The Danish philosopher and religious thinker Søren Aabye Kierkegaard (1813-1855) was the progenitor of 20th-century existential philosophy.
Søren Kierkegaard was born in Copenhagen on May 5, 1813. His father, Michael Pedersen Kierkegaard, was a self-made man who had amassed a considerable fortune as a wool merchant. At the age of 40 he retired and devoted himself exclusively to the intellectual life. His house became a meeting place for university professors, prominent clergymen, and writers of the day. Søren, the youngest of seven children, had a slight physical handicap. He was sickly, and frail, yet highly gifted, and his father's favorite. He was brought up in a house where discussion and debate were as familiar as the furniture.
At the time of Søren's birth Michael Kierkegaard was 57, a highly respected and rather formidable patriarch who attempted to instill an austere and demanding Christianity into his children. The young Søren idolized his father, who in bad weather used to take him for imaginary walks up and down his study, discoursing all the while on make-believe sights. This no doubt helped develop the inexhaustible power of imagination which is a hallmark of Kierkegaard's writing. He agreed with his father's wish that he study theology and entered the University of Copenhagen in 1831.
On his twenty-second birthday Kierkegaard records in his Journals a shattering experience, "the great earthquake"—a sudden and terrifying disillusionment about his father. Kierkegaard had long wondered about the causes for the gloom and depression that always hovered around his father. He had thought it was bereavement, for the old man had lost his wife and five children within a few years. But his father told him that his gloom was actually guilt feelings about two grave misdeeds. As a young boy, he had cursed God for his ill fortune. Still worse, shortly after the death of his first wife in pregnancy, he had conceived a child by a female servant. Overwhelmed with guilt, he married the girl, and she became the mother of his seven children.
The highly sensitive and idealistic Søren was shaken. He stopped coming home for meals, neglected his studies, and finally left home altogether, determined to lead the life of an esthete, as a deliberate reproach to the stern training his father had given him. He began to live in high style, carousing and drinking, and even had, while drunk, an encounter with a prostitute—which built up in him a guilt equal to his father's. After 6 months of estrangement, he returned home in response to his father's agonized entreaties. They were reconciled, and a year later the father died. But Søren was haunted throughout his life by the idea of a curse on the family and by a profound inner melancholy.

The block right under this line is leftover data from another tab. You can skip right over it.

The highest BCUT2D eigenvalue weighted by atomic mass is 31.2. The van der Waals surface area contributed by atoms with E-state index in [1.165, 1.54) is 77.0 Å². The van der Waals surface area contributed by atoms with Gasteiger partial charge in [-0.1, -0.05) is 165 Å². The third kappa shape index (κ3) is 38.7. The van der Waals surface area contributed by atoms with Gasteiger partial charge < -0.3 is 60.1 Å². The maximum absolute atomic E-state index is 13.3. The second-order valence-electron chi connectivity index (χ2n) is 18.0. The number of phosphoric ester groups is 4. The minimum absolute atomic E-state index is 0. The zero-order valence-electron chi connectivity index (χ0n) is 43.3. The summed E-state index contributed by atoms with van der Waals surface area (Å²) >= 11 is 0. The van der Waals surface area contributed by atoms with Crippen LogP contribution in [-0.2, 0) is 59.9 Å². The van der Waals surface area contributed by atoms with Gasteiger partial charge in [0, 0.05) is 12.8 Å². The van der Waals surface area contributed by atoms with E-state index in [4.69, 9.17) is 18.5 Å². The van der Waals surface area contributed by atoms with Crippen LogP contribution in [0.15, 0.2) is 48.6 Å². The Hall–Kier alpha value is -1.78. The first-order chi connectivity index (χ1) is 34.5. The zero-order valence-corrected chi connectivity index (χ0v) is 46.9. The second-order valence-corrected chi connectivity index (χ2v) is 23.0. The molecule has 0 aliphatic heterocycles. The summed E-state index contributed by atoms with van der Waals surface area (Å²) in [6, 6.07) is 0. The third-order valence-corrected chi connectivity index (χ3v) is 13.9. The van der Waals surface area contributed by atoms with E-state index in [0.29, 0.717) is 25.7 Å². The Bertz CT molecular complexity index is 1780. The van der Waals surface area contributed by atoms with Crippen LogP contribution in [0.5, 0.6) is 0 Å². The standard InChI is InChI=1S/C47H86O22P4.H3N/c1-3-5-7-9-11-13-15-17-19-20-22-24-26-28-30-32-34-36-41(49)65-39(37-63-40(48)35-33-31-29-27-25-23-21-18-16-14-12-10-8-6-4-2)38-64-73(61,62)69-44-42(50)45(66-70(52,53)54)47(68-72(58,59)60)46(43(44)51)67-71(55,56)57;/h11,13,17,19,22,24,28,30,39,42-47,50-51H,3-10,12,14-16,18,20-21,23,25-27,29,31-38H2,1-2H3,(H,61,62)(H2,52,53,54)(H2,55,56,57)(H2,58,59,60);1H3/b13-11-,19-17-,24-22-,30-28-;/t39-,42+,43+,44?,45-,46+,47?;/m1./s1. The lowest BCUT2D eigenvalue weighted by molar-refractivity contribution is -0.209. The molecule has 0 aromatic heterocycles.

At the age of 27 Kierkegaard became engaged to Regine Olsen, who was 10 years younger than he and the daughter of a prominent government official. A beautiful girl of modest intellectual gifts but endowed with a warm and open nature, she was dazzled by the sparkling conversation of her suitor, who usually managed to cover up his melancholy with wit and affability. Two days after his proposal had been accepted, he "saw that he had blundered." He could not ask her to take on his burden of guilt and melancholy. He began to look for some way out which would do the least damage to Olsen. He now deliberately played the aloof and cynical dandy in an effort to break her affection for him and so free her. But the bewildered girl only grew more fascinated. Partly suspecting what lay behind his reversal, she sought to heal him of his fear and scruples. But he was unable to accept this, and finally, after 13 months of pain and heartbreak, he forced her to break off the engagement.
Kierkegaard sailed for Berlin, still agonizing over his decision. Olsen, basically a healthy-minded and uncomplicated person, recovered quickly and within 2 years had accepted an earlier suitor and married. Characteristically, Kierkegaard was now furious at her "unfaithfulness." Yet even after her marriage, he still hoped for some form of relationship with her—a platonic friendship—so that he could publicly honor her with his books. What he had wanted all along was a muse, not a wife. Many of his writings, especially of the early period, contain quite open allusions and appeals to Olsen, justifications of his strange behavior, and pledges of his continuing faithfulness. Apparently she never acknowledged these strange appeals.
Kierkegaard had gone to Berlin to study philosophy and for a short while followed F. W. J. von Schelling's lectures with increasing disenchantment. But then he discovered his true vocation: to be a writer. The creative energy which had been building up in him throughout the long struggle with his father and Olsen now burst forth in a torrent of writings. The first of these, Either/Or (1843), confronts the reader with an existential choice between two incompatible attitudes toward life: the esthetic and the ethical. The book does not present arguments but rather character portraits, situations, vignettes—written with remarkable verve and psychological insight. The author does not judge between the attitudes. His point to the reader is: each one must choose for himself and no one will find a convincing proof for his choice.
Kierkegaard's own choice is made clear in the two following works, published in the same year. He rejects both alternatives in favor of a third. Fear and Trembling and Repetition, through the figure of Abraham and his sacrifice of Isaac, reflect on his own experiences with his father and Olsen while outlining a third fundamental attitude: the religious—an attitude of unconditional obedience to God. In the first of these books Kierkegaard describes what is entailed by faith: the acceptance of paradox, sacrifice, and suffering. In the second he discusses the psychology of the believer. Still in the same year he brought out three volumes of Edifying Discourses. In these he spoke in his own name directly to the reader. The other works were published under various pseudonyms. In all, he used 19 distinct pseudonyms in his work according to an elaborate private plan. This was not to hide his identity—everyone knew who the author was—but to indicate that these were possible lifestyles, not necessarily his own.